America great. However, the publication of the author’s many essays as one volume of work is an ambitious project that falls short of its intent – “refuting the conventional wisdom about public schools” (p vii). While the book presents some interesting alternative perspectives on educational policies, reports, and perspectives, the organization of the book lends to its repetitiveness. The book is divided into three sections (Part I: Debunking Dumb Policies; Part II: But What Does It All Mean? and Part III: Explaining the World) which have no clear theme. Much of the information presented in the first section is presented again in subsequent sections. Bracey both references and elaborates on the suppression of the Scandia Report, a document compiled by engineers at Scandia National Laboratories to dispute the belief that there is a large-scale crisis in American public education, in several essays throughout the book. The reader can visit the Scandia report in the introduction, “April Foolishness” (Part I); “The Dumbing of America?” (Part II) and “Playing It Crooked” (Part III). Since each essay elaborates on both the contents and the authors of the report, the reader experiences a feeling of déjà vu. This happens again as the reader encounters the many essays in which Bracey uses results from the Third International Mathematics and Science Study (TIMSS) to counter the claims that American students are not able to compete with their international peers. Some essays in which Bracey cites student performance on the TIMSS are “The No Child Left Behind Act”, “April Foolishness”, “Getting Dumber in School?” and “Playing It Crooked.” An alternate (essays in chronological order, perhaps) or better developed thematic organizational pattern would be less distracting to the reader, who is often left wondering, “Didn’t he mention that in another essay?”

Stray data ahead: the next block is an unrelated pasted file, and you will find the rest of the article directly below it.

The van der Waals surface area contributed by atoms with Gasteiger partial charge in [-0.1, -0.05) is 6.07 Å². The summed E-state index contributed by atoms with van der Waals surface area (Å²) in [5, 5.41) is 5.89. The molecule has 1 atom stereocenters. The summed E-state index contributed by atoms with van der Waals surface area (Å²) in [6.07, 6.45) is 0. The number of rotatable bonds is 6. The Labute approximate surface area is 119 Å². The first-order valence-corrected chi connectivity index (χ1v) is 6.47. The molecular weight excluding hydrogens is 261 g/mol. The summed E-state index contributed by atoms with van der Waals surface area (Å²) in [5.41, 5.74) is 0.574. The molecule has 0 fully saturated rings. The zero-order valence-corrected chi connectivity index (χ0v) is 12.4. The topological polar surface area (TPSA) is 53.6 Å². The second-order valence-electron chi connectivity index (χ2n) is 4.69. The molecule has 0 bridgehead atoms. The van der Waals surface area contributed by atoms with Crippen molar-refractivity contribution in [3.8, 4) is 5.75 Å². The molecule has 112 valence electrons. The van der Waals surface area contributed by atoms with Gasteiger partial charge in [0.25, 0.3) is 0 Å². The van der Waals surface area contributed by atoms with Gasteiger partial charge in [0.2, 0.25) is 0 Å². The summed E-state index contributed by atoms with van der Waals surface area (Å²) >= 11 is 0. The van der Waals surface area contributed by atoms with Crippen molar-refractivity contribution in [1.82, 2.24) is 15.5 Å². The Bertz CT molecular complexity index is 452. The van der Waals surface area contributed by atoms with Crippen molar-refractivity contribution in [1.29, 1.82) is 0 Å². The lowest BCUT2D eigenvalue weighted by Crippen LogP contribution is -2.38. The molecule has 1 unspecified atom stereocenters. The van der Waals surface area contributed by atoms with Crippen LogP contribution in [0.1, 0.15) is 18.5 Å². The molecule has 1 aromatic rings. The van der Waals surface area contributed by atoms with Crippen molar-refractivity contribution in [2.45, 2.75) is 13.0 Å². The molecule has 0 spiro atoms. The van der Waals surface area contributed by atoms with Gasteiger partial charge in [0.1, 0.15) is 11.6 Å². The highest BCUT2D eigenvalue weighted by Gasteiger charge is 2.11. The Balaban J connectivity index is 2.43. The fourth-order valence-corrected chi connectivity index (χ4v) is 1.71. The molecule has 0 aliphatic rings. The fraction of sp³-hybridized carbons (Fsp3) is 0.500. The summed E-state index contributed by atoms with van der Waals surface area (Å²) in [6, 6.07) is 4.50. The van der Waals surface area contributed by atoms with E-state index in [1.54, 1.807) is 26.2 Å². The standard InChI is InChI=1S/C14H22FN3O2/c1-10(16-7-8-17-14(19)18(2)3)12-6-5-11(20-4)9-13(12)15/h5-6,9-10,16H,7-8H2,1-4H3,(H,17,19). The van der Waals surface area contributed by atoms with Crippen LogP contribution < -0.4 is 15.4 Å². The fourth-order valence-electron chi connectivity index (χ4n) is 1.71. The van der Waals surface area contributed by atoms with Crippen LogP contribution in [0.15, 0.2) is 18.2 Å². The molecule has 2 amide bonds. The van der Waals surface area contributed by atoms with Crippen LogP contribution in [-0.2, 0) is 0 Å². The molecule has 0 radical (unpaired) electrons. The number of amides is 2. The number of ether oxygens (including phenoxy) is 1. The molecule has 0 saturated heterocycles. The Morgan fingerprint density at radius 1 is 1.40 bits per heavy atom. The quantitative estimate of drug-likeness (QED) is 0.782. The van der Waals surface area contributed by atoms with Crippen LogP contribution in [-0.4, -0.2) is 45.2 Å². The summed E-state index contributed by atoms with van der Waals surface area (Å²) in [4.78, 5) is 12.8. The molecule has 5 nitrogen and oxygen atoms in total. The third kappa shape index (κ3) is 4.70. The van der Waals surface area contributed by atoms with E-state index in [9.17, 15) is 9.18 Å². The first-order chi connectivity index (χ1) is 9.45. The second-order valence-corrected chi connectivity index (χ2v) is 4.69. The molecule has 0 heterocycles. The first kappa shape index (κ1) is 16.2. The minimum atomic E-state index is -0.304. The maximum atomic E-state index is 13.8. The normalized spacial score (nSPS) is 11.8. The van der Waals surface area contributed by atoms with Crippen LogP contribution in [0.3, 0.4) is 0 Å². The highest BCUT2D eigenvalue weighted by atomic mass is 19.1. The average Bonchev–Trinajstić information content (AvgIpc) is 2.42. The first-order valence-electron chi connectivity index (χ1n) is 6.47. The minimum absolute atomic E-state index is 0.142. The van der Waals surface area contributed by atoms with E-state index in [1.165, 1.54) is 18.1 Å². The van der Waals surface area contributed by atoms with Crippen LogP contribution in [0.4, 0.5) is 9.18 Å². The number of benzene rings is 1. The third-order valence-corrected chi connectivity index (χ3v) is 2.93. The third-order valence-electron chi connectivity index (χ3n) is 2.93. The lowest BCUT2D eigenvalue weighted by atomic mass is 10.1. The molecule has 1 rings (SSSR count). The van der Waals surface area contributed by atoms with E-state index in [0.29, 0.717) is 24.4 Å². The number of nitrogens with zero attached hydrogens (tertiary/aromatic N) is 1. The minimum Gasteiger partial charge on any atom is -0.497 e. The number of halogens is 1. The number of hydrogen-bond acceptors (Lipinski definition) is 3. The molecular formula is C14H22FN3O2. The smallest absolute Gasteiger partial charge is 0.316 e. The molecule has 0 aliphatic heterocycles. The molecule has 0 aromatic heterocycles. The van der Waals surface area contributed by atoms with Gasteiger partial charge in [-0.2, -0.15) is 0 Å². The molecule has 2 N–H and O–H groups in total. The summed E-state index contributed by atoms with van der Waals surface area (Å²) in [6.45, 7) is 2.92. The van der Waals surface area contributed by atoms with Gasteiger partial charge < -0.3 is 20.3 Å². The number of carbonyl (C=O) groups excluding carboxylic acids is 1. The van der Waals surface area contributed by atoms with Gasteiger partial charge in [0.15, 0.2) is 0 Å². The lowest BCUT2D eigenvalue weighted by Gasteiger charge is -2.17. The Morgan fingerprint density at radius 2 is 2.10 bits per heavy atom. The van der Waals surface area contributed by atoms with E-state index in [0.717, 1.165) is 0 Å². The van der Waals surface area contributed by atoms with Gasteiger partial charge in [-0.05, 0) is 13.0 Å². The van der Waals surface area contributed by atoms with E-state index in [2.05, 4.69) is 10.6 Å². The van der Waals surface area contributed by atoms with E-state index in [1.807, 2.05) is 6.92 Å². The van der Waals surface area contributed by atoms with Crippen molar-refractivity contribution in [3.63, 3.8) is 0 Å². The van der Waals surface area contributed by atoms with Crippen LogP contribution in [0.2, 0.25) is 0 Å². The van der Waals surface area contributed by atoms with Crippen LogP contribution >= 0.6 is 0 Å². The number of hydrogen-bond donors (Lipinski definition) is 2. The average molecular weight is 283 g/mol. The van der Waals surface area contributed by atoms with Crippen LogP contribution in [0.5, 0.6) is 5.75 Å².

It may help you to know that I am not a Republican. I am a Democrat. Although Bracey points the finger at Republicans and their questionable educational agendas, I still question his self-description as “public schools’ best defender.” Pointing fingers at politicians is not defending schools. Blaming others will not help those students and teachers who are succeeding and failing in today’s public schools. At this point in the game,

America ’s public schools do not need any more fingers pointed. Education, like other areas of American society, needs concrete solutions, not further explorations of past practices.


Cite This Article as: Teachers College Record Volume 106 Number 5, 2004, p. 958-961
https://www.tcrecord.org ID Number: 11262, Date Accessed: 12/6/2021 10:37:12 AM

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About the Author
  • Karen Campbell
    New Jersey Department of Education
    E-mail Author
    A 1988 Teachers College graduate with a Master of Arts in the Teaching of English, KAREN L. CAMPBELL is an Education Program Development Specialist with the New Jersey Department of Education. Ms. Campbell’s experience in state government includes the development and implementation of whole school reform efforts in urban school districts and now assisting schools, districts, and state agencies with knowledge of Title I legislation, policy and programs. Ms. Campbell is a graduate of the Philadelphia Public Schools with over 15 years experience in education ranging from middle school language arts teacher, community college adjunct instructor to university level academic advisor .